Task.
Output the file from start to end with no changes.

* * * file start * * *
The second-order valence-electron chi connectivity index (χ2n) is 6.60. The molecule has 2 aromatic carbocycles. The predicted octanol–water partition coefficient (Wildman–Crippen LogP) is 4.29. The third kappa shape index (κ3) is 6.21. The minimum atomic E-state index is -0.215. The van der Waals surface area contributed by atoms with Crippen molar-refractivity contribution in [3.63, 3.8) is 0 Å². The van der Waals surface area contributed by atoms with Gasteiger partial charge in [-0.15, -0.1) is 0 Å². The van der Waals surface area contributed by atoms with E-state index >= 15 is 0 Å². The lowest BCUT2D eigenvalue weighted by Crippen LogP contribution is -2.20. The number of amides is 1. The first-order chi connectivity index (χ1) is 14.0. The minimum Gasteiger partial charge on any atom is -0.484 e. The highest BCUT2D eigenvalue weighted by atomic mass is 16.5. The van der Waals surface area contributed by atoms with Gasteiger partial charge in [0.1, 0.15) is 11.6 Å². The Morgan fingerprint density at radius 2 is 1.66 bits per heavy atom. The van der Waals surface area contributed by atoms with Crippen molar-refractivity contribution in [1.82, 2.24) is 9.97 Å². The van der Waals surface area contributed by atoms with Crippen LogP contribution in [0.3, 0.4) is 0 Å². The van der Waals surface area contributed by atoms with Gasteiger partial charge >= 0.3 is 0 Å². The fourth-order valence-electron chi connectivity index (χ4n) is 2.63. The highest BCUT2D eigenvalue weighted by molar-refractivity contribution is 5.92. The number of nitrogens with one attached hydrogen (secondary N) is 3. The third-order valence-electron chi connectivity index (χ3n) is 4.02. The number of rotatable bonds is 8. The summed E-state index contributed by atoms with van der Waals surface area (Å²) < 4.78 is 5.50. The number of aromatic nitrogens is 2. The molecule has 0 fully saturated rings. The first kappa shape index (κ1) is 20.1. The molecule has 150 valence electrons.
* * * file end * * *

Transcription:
The second-order valence-electron chi connectivity index (χ2n) is 6.60. The molecule has 2 aromatic carbocycles. The predicted octanol–water partition coefficient (Wildman–Crippen LogP) is 4.29. The third kappa shape index (κ3) is 6.21. The minimum atomic E-state index is -0.215. The van der Waals surface area contributed by atoms with Crippen molar-refractivity contribution in [3.63, 3.8) is 0 Å². The van der Waals surface area contributed by atoms with Gasteiger partial charge in [-0.15, -0.1) is 0 Å². The van der Waals surface area contributed by atoms with E-state index >= 15 is 0 Å². The lowest BCUT2D eigenvalue weighted by Crippen LogP contribution is -2.20. The number of amides is 1. The first-order chi connectivity index (χ1) is 14.0. The minimum Gasteiger partial charge on any atom is -0.484 e. The highest BCUT2D eigenvalue weighted by atomic mass is 16.5. The van der Waals surface area contributed by atoms with Gasteiger partial charge in [0.1, 0.15) is 11.6 Å². The Morgan fingerprint density at radius 2 is 1.66 bits per heavy atom. The van der Waals surface area contributed by atoms with Crippen molar-refractivity contribution in [1.82, 2.24) is 9.97 Å². The van der Waals surface area contributed by atoms with Crippen LogP contribution in [0.3, 0.4) is 0 Å². The van der Waals surface area contributed by atoms with Gasteiger partial charge >= 0.3 is 0 Å². The fourth-order valence-electron chi connectivity index (χ4n) is 2.63. The highest BCUT2D eigenvalue weighted by molar-refractivity contribution is 5.92. The number of nitrogens with one attached hydrogen (secondary N) is 3. The third-order valence-electron chi connectivity index (χ3n) is 4.02. The number of rotatable bonds is 8. The summed E-state index contributed by atoms with van der Waals surface area (Å²) < 4.78 is 5.50. The number of aromatic nitrogens is 2. The molecule has 0 fully saturated rings. The first kappa shape index (κ1) is 20.1. The molecule has 150 valence electrons.